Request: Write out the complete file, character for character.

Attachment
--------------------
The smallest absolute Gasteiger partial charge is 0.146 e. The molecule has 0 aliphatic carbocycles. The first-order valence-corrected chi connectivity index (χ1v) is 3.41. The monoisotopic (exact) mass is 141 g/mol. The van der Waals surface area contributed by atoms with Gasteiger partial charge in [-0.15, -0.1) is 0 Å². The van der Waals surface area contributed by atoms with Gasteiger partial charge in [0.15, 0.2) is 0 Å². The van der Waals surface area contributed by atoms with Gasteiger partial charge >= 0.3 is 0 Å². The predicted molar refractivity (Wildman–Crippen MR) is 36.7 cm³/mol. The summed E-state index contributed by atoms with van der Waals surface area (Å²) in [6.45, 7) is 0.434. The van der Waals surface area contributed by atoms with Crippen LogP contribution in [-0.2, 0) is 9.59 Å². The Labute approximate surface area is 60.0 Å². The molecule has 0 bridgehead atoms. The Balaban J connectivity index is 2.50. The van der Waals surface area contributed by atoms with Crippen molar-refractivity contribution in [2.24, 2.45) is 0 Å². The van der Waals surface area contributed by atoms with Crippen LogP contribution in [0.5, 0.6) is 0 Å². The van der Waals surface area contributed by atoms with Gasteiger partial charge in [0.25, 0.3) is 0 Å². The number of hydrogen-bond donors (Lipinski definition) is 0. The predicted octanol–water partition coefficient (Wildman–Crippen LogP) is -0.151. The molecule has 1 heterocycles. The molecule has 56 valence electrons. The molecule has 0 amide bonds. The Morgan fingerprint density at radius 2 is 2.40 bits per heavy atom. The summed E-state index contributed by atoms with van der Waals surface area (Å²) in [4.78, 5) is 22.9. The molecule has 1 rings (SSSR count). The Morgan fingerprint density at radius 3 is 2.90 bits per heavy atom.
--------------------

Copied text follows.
The smallest absolute Gasteiger partial charge is 0.146 e. The molecule has 0 aliphatic carbocycles. The first-order valence-corrected chi connectivity index (χ1v) is 3.41. The monoisotopic (exact) mass is 141 g/mol. The van der Waals surface area contributed by atoms with Gasteiger partial charge in [-0.15, -0.1) is 0 Å². The van der Waals surface area contributed by atoms with Gasteiger partial charge in [0.15, 0.2) is 0 Å². The van der Waals surface area contributed by atoms with Gasteiger partial charge >= 0.3 is 0 Å². The predicted molar refractivity (Wildman–Crippen MR) is 36.7 cm³/mol. The summed E-state index contributed by atoms with van der Waals surface area (Å²) in [6.45, 7) is 0.434. The van der Waals surface area contributed by atoms with Crippen LogP contribution in [-0.2, 0) is 9.59 Å². The Labute approximate surface area is 60.0 Å². The molecule has 0 bridgehead atoms. The Balaban J connectivity index is 2.50. The van der Waals surface area contributed by atoms with Crippen molar-refractivity contribution in [2.24, 2.45) is 0 Å². The van der Waals surface area contributed by atoms with Crippen LogP contribution in [0.5, 0.6) is 0 Å². The van der Waals surface area contributed by atoms with Gasteiger partial charge in [0.25, 0.3) is 0 Å². The number of hydrogen-bond donors (Lipinski definition) is 0. The predicted octanol–water partition coefficient (Wildman–Crippen LogP) is -0.151. The molecule has 1 heterocycles. The molecule has 56 valence electrons. The molecule has 0 amide bonds. The Morgan fingerprint density at radius 2 is 2.40 bits per heavy atom. The summed E-state index contributed by atoms with van der Waals surface area (Å²) in [4.78, 5) is 22.9. The molecule has 1 rings (SSSR count). The Morgan fingerprint density at radius 3 is 2.90 bits per heavy atom.